Sometimes the battle is won by one person giving his life so the others can live. John R. Fox made such a sacrifice.
Fox was a forward operator for the U.S. military in WWII. In December of 1944 he found himself stationed in the Italian village of Sommocolonia. By Christmas day enemy soldiers had gradually infiltrated the town in civilian clothes.
A German attack from the outside had begun by 4:00 a.m. on December 26. The enemy soldiers who had infiltrated the town bolstered the attack from within and the two groups quickly overwhelmed the American soldiers. Greatly outnumbered, most of the United States Infantry forces were forced to withdraw from the town.
But Fox volunteered to stay behind with a few Italian soldiers as part of a small observer party. They would be “eyes and ears” in the town. He and the others would direct artillery fire from outside the town against the German troops with the hope that the American unit could make a safe retreat and regroup. Fox and his Italian party positioned themselves on the second floor of a building in a spot that allowed him to see the advancing enemy.
By 8:00 a.m. Fox reported that the Germans were in the streets and attacking in strength. He began calling for defensive artillery fire in an effort to slow the enemy’s advance. It quickly became clear that the Germans were going to overrun the streets and outnumber his small group. And if they overran his group they would eventually get to the rest of the U.S. forces. So Fox held his position and radioed his requests.
When evil advances something has to be done to defeat it. And when a mission is designed to defeat it, that mission must be finished.
John writes of such a mission when he tells the story of Jesus on the cross. “When Jesus had received the sour wine, he said, ‘It is finished.’” What was finished? A mission that began not in a small Italian town but a gun-free garden. It too had been infiltrated.
From the Garden the battle was on. God had said, “He will strike your head and you will strike his heel.” We see the war raging and evil spreading until we come to a covenant: “Through your offspring all the nations of the world will be blessed.”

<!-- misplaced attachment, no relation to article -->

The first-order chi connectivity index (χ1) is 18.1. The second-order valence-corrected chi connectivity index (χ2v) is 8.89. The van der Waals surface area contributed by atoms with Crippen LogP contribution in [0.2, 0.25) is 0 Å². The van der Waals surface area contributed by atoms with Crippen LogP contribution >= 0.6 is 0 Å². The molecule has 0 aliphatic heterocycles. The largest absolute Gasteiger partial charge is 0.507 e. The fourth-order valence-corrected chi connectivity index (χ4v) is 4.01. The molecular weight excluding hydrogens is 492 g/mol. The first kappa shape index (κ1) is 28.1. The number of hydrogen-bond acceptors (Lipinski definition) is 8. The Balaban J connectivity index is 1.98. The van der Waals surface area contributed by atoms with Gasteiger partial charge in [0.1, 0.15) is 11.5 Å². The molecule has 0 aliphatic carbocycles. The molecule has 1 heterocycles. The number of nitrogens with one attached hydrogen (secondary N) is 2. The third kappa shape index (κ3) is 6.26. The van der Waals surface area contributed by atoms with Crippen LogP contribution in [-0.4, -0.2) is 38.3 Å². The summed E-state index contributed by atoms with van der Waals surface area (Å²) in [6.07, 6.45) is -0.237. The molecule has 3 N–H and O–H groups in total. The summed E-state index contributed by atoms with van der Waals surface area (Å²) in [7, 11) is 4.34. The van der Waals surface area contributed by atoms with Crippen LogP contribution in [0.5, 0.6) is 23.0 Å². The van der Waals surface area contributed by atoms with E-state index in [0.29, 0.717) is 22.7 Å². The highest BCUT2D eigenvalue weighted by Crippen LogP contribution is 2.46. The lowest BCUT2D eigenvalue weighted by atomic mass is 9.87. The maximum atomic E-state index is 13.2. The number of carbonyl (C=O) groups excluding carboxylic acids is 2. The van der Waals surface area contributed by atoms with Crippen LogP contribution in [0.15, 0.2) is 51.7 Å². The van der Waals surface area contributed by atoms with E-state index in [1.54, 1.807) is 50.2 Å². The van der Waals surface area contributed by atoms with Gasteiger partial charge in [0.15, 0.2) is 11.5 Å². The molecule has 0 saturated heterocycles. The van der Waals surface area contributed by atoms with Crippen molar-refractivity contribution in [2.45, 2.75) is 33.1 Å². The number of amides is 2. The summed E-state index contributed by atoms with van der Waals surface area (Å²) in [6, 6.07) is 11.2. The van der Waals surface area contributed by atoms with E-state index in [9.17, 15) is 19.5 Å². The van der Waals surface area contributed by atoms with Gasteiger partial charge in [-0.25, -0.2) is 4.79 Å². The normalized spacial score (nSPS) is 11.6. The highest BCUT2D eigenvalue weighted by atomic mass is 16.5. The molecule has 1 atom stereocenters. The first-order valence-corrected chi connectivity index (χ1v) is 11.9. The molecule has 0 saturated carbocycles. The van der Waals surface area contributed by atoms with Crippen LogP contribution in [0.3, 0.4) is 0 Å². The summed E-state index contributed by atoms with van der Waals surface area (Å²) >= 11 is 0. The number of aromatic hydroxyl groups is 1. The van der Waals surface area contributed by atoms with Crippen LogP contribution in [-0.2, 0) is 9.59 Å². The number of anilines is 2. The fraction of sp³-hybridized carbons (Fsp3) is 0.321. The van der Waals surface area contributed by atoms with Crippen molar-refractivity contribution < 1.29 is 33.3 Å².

We see the battle in Egypt as God frees his people. We see it in Babylon when God brings his people home. And we see it as evil has spread through cosmos and creation when Jesus enters the scene.
He brings God’s kingdom against the “ruler of this world.” He heals the diseased and the demonized. He does battle against anger, lust, swearing oaths, temptation, lying, legalism, false teachings, spiritual blindness and persecution. The battle was against religious legalism and oppression. Against racial and social marginalization. Against sexism. Against cruelty and judgmentalism. All these things were seen as being inspired by the Enemy. Jesus came to “destroy the works of the devil.” And the final blow was found on the cross.
John Fox saw the enemy from his second story perch. They were starting to swarm the city. Evil was advancing. He knew his friends would not stand a chance unless he did something. So he radioed an order to adjust the artillery fire closer and closer to his position. He was warned that the final adjustment would bring the deadly artillery right on top of his position. Fox acknowledged the danger and insisted it be fired as it would be the only way to defeat the enemy.
Jesus ascended not into a second story house but onto a cross. He took the full force of the enemy’s assault on himself—the full force of the consequences of sin we have allowed to reign in this world—and experienced what we would have otherwise experienced.
Satan’s lies were exposed. His “certificate of debt” against us was nullified. Even his greatest weapon—the threat of death—was diffused when Jesus rose from the dead. When you see the ugliness of the cross you see the full force of evil in the world…and the beauty of love.
Next time you hear that voice telling you that you are not worthy or that you did something God could not forgive, remember these words: “It is finished.” Then say, “It is finished. My God forgives. You lied about him all along. You have no power over me.”
Soldiers lived that day because John Fox took the full force of the artillery so others could live. We live today because Jesus took on the full force of evil on the cross. The Enemy bombarded him with his best and most lethal weapon: death itself. And death did not win.
It is finished.
Question: Where do you feel attacked most often? How do you combat those attacks?